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My question is about the last equality in the following derivation:

f(z) is assumed to be a Laurent expansion about a singularity at $z_0$.

$\oint f(z)dz= \oint \sum_{n=-\infty}^{n=\infty} {a_n}(z-z_0)^n dz= \sum_{n=-\infty}^{n=\infty} {a_n} \oint(z-z_0)^n dz = a_{-1}2 \pi i$

and $a_{-1}$ is the residue.

-McMahon, David. Complex Variables Demystified. page 149.

This is my interpretation of the last step: It follows from Cauchy's Integral Formula: $\oint \frac{f(z)} {z-z_0} dz= f(z_0)2 \pi i$ for the particular case $\oint \frac{1} {z-z_0} dz= 2 \pi i$ But, for this to be the case, I must explain why the other $\oint(z-z_0)^n $ terms do not contribute. It seems that only $\oint(z-z_0)^{-1} $ does and this is where I'm stuck.

I've recently read a derivation of the residue theorem in an appendix of an excellent book titled Gamma that makes much more sense to me.The derivation in Gamma begins by deriving the explicit Laurent expansion with the terms (including the residue term) written out as complex contour integrals and then pointing out that the residue term in the expansion is $\oint f(w)dw$. Therefore, finding the residue term in the expansion of $f(z)$ gives you the integral $\oint f(w)dw$. That makes sense. This Complex Variables Demystified derivation seems to be missing a few steps (or possibly just wrong). I can't reconcile the two.

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    $\begingroup$ If $n\ne -1,$ then $(z-z_0)^n$ has an antiderivative, namely $(z-z_0)^{n+1}/(n+1).$ Any continuous function in a region that has a complex antiderivative integrates to $0$ on a closed contour; this is just the FTC. $\endgroup$ – zhw. Oct 13 '15 at 5:35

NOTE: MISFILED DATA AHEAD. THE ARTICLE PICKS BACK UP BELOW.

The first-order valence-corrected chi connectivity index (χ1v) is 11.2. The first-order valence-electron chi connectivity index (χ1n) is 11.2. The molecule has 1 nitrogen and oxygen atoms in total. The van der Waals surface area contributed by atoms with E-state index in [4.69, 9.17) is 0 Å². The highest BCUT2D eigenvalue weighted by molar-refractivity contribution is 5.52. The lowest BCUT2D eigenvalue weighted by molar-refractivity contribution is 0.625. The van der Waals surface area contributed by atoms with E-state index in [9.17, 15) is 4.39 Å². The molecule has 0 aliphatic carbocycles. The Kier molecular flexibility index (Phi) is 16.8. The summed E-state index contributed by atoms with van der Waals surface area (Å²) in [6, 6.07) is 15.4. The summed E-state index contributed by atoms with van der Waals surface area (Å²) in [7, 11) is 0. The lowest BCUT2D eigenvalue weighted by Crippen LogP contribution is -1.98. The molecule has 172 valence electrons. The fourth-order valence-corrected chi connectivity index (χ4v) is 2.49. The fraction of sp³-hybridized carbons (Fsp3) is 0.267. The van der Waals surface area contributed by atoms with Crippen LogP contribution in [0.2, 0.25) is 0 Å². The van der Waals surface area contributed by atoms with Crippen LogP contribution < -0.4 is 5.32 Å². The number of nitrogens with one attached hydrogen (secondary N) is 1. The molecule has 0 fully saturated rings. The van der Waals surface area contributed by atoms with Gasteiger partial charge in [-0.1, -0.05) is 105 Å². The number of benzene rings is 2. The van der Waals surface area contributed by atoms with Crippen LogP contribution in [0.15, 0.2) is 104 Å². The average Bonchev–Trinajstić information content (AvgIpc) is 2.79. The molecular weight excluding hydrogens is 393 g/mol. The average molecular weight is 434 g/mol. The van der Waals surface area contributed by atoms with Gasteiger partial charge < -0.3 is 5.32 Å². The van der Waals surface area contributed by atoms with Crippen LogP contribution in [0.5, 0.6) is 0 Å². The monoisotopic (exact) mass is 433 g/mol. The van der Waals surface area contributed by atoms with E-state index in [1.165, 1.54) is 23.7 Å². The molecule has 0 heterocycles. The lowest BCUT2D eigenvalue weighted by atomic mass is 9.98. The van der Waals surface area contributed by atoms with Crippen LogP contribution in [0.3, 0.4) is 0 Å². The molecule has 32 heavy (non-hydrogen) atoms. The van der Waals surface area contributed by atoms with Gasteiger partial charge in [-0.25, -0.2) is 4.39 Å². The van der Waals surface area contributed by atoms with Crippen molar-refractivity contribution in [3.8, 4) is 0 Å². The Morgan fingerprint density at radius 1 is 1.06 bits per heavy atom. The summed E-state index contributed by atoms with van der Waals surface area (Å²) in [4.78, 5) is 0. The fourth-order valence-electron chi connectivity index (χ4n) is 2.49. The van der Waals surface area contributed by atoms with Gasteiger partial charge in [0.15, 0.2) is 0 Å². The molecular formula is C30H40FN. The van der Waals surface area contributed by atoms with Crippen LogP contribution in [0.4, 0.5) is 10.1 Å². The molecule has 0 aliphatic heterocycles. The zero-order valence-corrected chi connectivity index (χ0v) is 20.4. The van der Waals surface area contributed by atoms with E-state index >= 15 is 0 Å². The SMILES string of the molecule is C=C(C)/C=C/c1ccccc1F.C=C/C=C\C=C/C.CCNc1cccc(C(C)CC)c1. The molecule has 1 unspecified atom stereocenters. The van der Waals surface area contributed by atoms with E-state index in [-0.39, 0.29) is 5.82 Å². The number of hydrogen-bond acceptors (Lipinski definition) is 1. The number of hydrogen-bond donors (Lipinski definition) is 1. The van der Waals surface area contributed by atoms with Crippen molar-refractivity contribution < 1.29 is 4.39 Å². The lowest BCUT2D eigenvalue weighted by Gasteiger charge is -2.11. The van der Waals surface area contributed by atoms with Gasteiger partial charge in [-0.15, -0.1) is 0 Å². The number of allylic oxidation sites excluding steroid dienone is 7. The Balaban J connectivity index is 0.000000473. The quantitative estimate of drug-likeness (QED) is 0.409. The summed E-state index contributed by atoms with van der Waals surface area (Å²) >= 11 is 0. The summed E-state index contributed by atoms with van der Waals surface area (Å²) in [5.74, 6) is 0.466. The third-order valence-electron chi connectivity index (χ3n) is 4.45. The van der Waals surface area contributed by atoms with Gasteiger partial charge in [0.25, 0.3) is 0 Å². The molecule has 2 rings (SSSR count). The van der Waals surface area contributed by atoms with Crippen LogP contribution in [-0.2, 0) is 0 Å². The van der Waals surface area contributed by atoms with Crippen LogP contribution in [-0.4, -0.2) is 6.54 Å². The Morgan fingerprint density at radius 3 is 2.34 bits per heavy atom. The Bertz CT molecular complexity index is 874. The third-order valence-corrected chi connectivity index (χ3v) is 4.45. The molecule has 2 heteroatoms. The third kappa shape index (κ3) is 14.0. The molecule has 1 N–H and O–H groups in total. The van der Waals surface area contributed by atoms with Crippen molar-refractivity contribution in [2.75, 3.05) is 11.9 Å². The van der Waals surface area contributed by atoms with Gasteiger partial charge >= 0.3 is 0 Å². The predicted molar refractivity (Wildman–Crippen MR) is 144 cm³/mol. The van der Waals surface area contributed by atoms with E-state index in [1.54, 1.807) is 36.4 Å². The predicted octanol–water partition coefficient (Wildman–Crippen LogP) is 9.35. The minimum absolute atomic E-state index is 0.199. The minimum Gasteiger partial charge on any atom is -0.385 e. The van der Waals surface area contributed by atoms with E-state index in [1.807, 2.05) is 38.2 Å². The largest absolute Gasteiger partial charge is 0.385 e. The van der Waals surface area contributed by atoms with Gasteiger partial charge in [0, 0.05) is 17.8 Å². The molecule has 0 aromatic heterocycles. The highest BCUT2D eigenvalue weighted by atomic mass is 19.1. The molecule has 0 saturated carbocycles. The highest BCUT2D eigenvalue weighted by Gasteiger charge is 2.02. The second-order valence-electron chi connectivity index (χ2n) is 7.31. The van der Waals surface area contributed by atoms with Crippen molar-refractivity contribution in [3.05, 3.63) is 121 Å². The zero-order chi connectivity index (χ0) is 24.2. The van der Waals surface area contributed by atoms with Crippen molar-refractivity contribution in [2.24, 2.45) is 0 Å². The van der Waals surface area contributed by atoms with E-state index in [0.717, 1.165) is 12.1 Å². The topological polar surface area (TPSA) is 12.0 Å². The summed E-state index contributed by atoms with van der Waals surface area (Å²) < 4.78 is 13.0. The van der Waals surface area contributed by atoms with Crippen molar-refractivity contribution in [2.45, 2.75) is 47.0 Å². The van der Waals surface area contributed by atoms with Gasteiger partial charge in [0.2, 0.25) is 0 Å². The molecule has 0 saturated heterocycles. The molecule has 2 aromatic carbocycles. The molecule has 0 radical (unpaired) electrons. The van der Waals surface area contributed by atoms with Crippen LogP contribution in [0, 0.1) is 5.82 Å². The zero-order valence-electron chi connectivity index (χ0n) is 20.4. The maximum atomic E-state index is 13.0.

• $\begingroup$ @zhw. could you tell me why the $2 \pi i$ isn't written as ln(z-z_0) if that's what the integral is? $\endgroup$ – MadScientist Oct 13 '15 at 6:17
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The fundamental theorem of line integrals states that if $g$ has an antiderivative, then $$ \oint_\gamma g(z) dz = 0$$ for all closed smooth paths $\gamma$. Really, this is the fundamental theorem of calculus applied to line integerals.

For every term except $(z - z_0)^{-1}$, we know that $(z-z_0)^n$ has an antiderivative. That's why those terms all vanish.

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  • $\begingroup$ Then my confusion seems to be that i'm assuming $ (z-z_0)^n $ isn't analytic for, negative n, because it blows up at $z_0$. Is that not the case? $\endgroup$ – MadScientist Oct 13 '15 at 5:43
  • $\begingroup$ @MadScientist Indeed, I spoke too soon. I was quoting one theorem (that functions with antiderivatives do not contribute) and calling it (and stating) another. $\endgroup$ – davidlowryduda Oct 13 '15 at 5:50
  • $\begingroup$ is it correct to say that it is because the antiderivative is analytic (or holomorphic)? (i want to connect this to analycity somehow) $\endgroup$ – MadScientist Oct 13 '15 at 5:53
  • $\begingroup$ No, because it is not analytic (nor holomorphic). That's where I realized I was conflating two theorems in my original answer. $\endgroup$ – davidlowryduda Oct 13 '15 at 5:54
  • $\begingroup$ could you tell me why the 2πi isn't written as ln(z-z_0) if that's what the integral is? $\endgroup$ – MadScientist Oct 13 '15 at 6:21

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